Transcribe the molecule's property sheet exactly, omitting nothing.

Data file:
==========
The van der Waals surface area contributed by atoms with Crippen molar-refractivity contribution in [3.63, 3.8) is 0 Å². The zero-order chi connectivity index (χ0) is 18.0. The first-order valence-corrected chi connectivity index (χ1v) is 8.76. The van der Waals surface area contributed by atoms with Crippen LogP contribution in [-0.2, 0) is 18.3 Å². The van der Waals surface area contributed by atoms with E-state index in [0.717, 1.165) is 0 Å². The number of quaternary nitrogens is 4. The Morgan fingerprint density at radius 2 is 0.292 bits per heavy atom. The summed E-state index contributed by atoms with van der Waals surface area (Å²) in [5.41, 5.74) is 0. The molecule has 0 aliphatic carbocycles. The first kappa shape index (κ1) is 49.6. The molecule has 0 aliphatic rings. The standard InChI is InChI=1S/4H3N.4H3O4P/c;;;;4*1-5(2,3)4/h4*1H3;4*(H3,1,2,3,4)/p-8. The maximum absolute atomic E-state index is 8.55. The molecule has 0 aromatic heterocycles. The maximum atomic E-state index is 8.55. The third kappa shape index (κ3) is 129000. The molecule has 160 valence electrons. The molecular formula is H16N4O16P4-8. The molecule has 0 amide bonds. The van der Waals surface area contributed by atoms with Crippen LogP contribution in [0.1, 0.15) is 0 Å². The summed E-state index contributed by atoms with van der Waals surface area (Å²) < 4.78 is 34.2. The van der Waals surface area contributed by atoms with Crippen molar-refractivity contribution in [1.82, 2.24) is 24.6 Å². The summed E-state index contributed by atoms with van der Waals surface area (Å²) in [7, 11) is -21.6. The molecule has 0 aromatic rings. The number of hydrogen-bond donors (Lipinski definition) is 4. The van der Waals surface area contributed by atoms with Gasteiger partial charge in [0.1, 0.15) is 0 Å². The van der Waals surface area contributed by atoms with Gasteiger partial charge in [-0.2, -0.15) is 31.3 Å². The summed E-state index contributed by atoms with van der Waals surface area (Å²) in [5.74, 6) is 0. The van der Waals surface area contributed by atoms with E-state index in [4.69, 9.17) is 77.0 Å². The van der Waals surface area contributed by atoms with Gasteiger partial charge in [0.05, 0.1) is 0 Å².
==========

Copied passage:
The van der Waals surface area contributed by atoms with Crippen molar-refractivity contribution in [3.63, 3.8) is 0 Å². The zero-order chi connectivity index (χ0) is 18.0. The first-order valence-corrected chi connectivity index (χ1v) is 8.76. The van der Waals surface area contributed by atoms with Crippen LogP contribution in [-0.2, 0) is 18.3 Å². The van der Waals surface area contributed by atoms with E-state index in [0.717, 1.165) is 0 Å². The number of quaternary nitrogens is 4. The Morgan fingerprint density at radius 2 is 0.292 bits per heavy atom. The summed E-state index contributed by atoms with van der Waals surface area (Å²) in [5.41, 5.74) is 0. The molecule has 0 aliphatic carbocycles. The first kappa shape index (κ1) is 49.6. The molecule has 0 aliphatic rings. The standard InChI is InChI=1S/4H3N.4H3O4P/c;;;;4*1-5(2,3)4/h4*1H3;4*(H3,1,2,3,4)/p-8. The maximum absolute atomic E-state index is 8.55. The molecule has 0 aromatic heterocycles. The maximum atomic E-state index is 8.55. The third kappa shape index (κ3) is 129000. The molecule has 160 valence electrons. The molecular formula is H16N4O16P4-8. The molecule has 0 amide bonds. The van der Waals surface area contributed by atoms with Crippen LogP contribution in [0.1, 0.15) is 0 Å². The summed E-state index contributed by atoms with van der Waals surface area (Å²) < 4.78 is 34.2. The van der Waals surface area contributed by atoms with Crippen molar-refractivity contribution in [1.82, 2.24) is 24.6 Å². The summed E-state index contributed by atoms with van der Waals surface area (Å²) in [7, 11) is -21.6. The molecule has 0 aromatic rings. The number of hydrogen-bond donors (Lipinski definition) is 4. The van der Waals surface area contributed by atoms with Gasteiger partial charge in [0.1, 0.15) is 0 Å². The van der Waals surface area contributed by atoms with Gasteiger partial charge in [-0.2, -0.15) is 31.3 Å². The summed E-state index contributed by atoms with van der Waals surface area (Å²) in [5.74, 6) is 0. The van der Waals surface area contributed by atoms with E-state index in [4.69, 9.17) is 77.0 Å². The van der Waals surface area contributed by atoms with Gasteiger partial charge in [0.05, 0.1) is 0 Å².